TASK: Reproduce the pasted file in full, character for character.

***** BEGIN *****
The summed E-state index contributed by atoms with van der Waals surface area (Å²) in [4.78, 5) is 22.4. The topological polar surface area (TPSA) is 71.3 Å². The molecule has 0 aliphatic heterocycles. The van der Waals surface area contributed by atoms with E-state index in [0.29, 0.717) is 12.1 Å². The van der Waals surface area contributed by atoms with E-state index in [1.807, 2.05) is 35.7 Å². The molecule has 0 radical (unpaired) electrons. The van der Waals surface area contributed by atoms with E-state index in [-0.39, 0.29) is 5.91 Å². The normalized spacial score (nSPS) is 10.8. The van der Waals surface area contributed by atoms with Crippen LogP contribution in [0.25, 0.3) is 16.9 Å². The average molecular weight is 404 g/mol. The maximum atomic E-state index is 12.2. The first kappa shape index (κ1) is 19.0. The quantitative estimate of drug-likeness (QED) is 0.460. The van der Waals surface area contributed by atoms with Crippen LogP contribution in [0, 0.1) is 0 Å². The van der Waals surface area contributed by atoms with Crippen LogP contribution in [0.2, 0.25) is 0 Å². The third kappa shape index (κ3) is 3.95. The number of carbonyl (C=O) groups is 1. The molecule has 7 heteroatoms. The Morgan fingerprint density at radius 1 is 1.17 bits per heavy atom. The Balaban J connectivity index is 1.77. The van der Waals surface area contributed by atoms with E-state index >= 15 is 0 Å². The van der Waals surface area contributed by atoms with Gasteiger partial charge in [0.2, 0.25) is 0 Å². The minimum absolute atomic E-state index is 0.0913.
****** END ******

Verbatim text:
The summed E-state index contributed by atoms with van der Waals surface area (Å²) in [4.78, 5) is 22.4. The topological polar surface area (TPSA) is 71.3 Å². The molecule has 0 aliphatic heterocycles. The van der Waals surface area contributed by atoms with E-state index in [0.29, 0.717) is 12.1 Å². The van der Waals surface area contributed by atoms with E-state index in [1.807, 2.05) is 35.7 Å². The molecule has 0 radical (unpaired) electrons. The van der Waals surface area contributed by atoms with E-state index in [-0.39, 0.29) is 5.91 Å². The normalized spacial score (nSPS) is 10.8. The van der Waals surface area contributed by atoms with Crippen LogP contribution in [0.25, 0.3) is 16.9 Å². The average molecular weight is 404 g/mol. The maximum atomic E-state index is 12.2. The first kappa shape index (κ1) is 19.0. The quantitative estimate of drug-likeness (QED) is 0.460. The van der Waals surface area contributed by atoms with Crippen LogP contribution in [0, 0.1) is 0 Å². The van der Waals surface area contributed by atoms with Crippen LogP contribution in [0.2, 0.25) is 0 Å². The third kappa shape index (κ3) is 3.95. The number of carbonyl (C=O) groups is 1. The molecule has 7 heteroatoms. The Morgan fingerprint density at radius 1 is 1.17 bits per heavy atom. The Balaban J connectivity index is 1.77. The van der Waals surface area contributed by atoms with E-state index >= 15 is 0 Å². The van der Waals surface area contributed by atoms with Gasteiger partial charge in [0.2, 0.25) is 0 Å². The minimum absolute atomic E-state index is 0.0913.